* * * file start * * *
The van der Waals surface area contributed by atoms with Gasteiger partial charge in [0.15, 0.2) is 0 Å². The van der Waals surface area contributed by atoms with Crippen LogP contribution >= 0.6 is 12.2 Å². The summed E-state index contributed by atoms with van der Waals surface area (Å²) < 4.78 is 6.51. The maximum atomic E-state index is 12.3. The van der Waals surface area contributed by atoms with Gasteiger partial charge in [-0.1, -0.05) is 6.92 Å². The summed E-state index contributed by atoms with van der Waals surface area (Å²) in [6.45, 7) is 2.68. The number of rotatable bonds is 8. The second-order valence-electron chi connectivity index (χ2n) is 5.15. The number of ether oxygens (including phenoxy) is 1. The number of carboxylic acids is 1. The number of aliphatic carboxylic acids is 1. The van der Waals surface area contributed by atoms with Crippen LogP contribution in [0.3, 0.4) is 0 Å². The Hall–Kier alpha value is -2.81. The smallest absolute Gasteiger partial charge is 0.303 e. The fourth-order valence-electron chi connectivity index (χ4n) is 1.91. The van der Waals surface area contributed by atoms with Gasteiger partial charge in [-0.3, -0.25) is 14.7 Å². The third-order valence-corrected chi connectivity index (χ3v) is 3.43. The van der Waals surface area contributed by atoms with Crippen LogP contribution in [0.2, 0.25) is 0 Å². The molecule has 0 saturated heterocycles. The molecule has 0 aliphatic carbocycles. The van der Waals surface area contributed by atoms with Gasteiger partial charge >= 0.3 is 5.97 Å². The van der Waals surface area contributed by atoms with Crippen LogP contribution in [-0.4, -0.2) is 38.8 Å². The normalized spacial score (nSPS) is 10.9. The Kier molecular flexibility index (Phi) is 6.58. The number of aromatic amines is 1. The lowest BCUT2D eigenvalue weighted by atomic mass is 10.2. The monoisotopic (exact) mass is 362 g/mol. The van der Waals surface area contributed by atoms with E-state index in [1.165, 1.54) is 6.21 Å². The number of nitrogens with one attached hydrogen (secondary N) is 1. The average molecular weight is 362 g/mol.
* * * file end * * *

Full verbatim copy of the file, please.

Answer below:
The van der Waals surface area contributed by atoms with Gasteiger partial charge in [0.15, 0.2) is 0 Å². The van der Waals surface area contributed by atoms with Crippen LogP contribution >= 0.6 is 12.2 Å². The summed E-state index contributed by atoms with van der Waals surface area (Å²) < 4.78 is 6.51. The maximum atomic E-state index is 12.3. The van der Waals surface area contributed by atoms with Gasteiger partial charge in [-0.1, -0.05) is 6.92 Å². The summed E-state index contributed by atoms with van der Waals surface area (Å²) in [6.45, 7) is 2.68. The number of rotatable bonds is 8. The second-order valence-electron chi connectivity index (χ2n) is 5.15. The number of ether oxygens (including phenoxy) is 1. The number of carboxylic acids is 1. The number of aliphatic carboxylic acids is 1. The van der Waals surface area contributed by atoms with Crippen LogP contribution in [0.3, 0.4) is 0 Å². The Hall–Kier alpha value is -2.81. The smallest absolute Gasteiger partial charge is 0.303 e. The fourth-order valence-electron chi connectivity index (χ4n) is 1.91. The van der Waals surface area contributed by atoms with Gasteiger partial charge in [-0.3, -0.25) is 14.7 Å². The third-order valence-corrected chi connectivity index (χ3v) is 3.43. The van der Waals surface area contributed by atoms with Crippen LogP contribution in [0.2, 0.25) is 0 Å². The molecule has 0 saturated heterocycles. The molecule has 0 aliphatic carbocycles. The van der Waals surface area contributed by atoms with Gasteiger partial charge >= 0.3 is 5.97 Å². The van der Waals surface area contributed by atoms with Crippen LogP contribution in [-0.4, -0.2) is 38.8 Å². The normalized spacial score (nSPS) is 10.9. The Kier molecular flexibility index (Phi) is 6.58. The number of aromatic amines is 1. The lowest BCUT2D eigenvalue weighted by atomic mass is 10.2. The monoisotopic (exact) mass is 362 g/mol. The van der Waals surface area contributed by atoms with E-state index in [1.165, 1.54) is 6.21 Å². The number of nitrogens with one attached hydrogen (secondary N) is 1. The average molecular weight is 362 g/mol.